Devotional Days: Grief and Self-Control

I’ve never been very good at self-control. In some areas I’m better than others, but when I look at the fruit of the Spirit this is the one that I usually feel like I’m failing in the most. I don’t mind confessing that. I also don’t mind confessing that since we lost our sweet baby, I’ve gotten worse. Much, much worse.

I have many vices that I like to use to help myself “feel better,” and the worse I feel the more I give into these vices. Sadly, the more I give into my vices, the worse I feel. Its a vicious cycle. I feel completely and utterly out of control, like I’m on autopilot just reacting to whatever comes along rather than thoughtfully considering how to respond and what is best to do.

I’m slowly starting to connect some of my behavior to my grief. Not long ago I visited a friend who had a new baby. As I sat there tentatively holding that precious little person my one recurring thought was “the last time I held a child, he died.” I couldn’t shake that thought, and by the time I’d said my farewells and gotten in my car I was sobbing. I sobbed from my friend’s house to Wal-Mart, where I bought myself a pint of ice cream, a new dress, and a package of cookie dough. I sobbed from Wal-Mart all the way home, where I finished off the pint of ice cream and a dozen cookies. In that moment of grief I couldn’t think of one single thing to make myself feel better other than food and new clothes.

How often I’ve done this over the past few months. After a hard day at work, we order pizza because I don’t want to cook. After a night of restless sleeping and bad dreams I’m at the coffee shop buying a deluxe latte and looking for a new book to buy. When our small group reaches out to check on us and difficult topics come up, I feel too worn out to take a walk and end up on the couch watching movies in my sweats. Anything at all to make myself feel better.

Its so very clear that I’m not comfortable with grief. I’m not any good at it, I don’t like it, and I would like for it to go away. How much of our society is like this! We just want to feel comfortable, and life in general is not a comfortable thing.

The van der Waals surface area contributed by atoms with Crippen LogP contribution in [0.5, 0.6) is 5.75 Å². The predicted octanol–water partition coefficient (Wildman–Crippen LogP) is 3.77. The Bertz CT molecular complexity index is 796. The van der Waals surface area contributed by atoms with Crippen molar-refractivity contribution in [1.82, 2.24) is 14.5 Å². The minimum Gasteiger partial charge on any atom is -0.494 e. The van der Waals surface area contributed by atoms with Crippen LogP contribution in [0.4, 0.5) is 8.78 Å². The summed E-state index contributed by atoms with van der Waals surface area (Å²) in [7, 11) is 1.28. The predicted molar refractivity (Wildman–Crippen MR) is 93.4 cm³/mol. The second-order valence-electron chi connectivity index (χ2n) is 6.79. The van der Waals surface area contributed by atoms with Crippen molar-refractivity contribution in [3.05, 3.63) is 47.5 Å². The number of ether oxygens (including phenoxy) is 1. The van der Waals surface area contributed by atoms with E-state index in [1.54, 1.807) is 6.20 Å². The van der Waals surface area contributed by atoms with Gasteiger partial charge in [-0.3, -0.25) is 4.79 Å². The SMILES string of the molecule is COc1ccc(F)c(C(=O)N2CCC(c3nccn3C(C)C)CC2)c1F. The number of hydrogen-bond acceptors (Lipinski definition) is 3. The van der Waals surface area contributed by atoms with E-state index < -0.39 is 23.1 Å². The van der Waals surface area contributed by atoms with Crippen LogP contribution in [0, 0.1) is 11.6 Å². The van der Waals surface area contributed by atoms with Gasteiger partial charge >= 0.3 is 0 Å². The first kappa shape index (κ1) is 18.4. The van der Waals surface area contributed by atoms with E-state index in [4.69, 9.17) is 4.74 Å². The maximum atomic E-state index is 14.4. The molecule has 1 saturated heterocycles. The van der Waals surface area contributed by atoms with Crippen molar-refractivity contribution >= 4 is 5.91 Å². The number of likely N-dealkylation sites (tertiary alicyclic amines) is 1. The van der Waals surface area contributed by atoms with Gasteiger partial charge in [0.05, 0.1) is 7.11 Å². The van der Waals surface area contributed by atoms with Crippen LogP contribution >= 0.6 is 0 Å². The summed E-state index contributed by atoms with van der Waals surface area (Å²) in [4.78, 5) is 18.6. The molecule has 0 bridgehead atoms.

All of the advice out there for those of us who are grieving seems so contradictory. “Take care of yourself,” they say. “Eat well, avoid caffeine, get lots of rest, go for a walk!” But then they say “Be patient with yourself, do things that make you feel good, look for things that bring you joy!” When you’re me, that’s like saying “Walk east! But make sure you walk west!”

So what to do?

I know I need to become more comfortable with grief. To let it be, to accept that grieving is a necessary part of my day to day life and to be comfortable in my grief rather than wishing it away. But there is way more than that. I need to stop using my grief as an excuse to live an out-of-control life.

I’m working on a theory; it’s incomplete, but its the best I’ve got for now. I was sitting in church last week, as we were starting a sermon series on the Holy Spirit. One of the scriptures mentioned was Galatians 5:22-23: the Fruit of the Spirit. It suddenly dawned on me that its the fruit of the Spirit, not the fruit of Amanda. Here I’ve been trying and trying to grow my own self-control, thinking I just needed to work harder, be better, and punish myself when I failed.

That little prepositional phrase “of the Spirit” has reminded me that because I am a broken, flawed, sinful being I cannot grow my own self-control. The Holy Spirit must be active and working in my life to result in self-control.

Here’s where I’ve got a hole in my theory: I know that I must play a role in the growth of the fruit of the Spirit. I can’t just sit on my righteous bum and assume that I’ll magically become self-controlled.  But I really and truly do not understand how to cooperate with the Spirit in order to develop self-control. I feel stuck in Romans 7:15 – “I do not understand my own actions. For I do not do what I want, but I do the very thing I hate.” Fortunately, Romans 8:1 says that there is no condemnation for those in Christ Jesus.

I think Paul must be on to something. I’m going to spend some time this week in Romans 7 and 8 to see if God, through Paul, can help me fill the holes in my theory and give me something to put into practice. Look for updates on my journey to self-control coming, God willing, in the upcoming months.

How are you developing self-control in your life?

~Amanda

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12 thoughts on “Devotional Days: Grief and Self-Control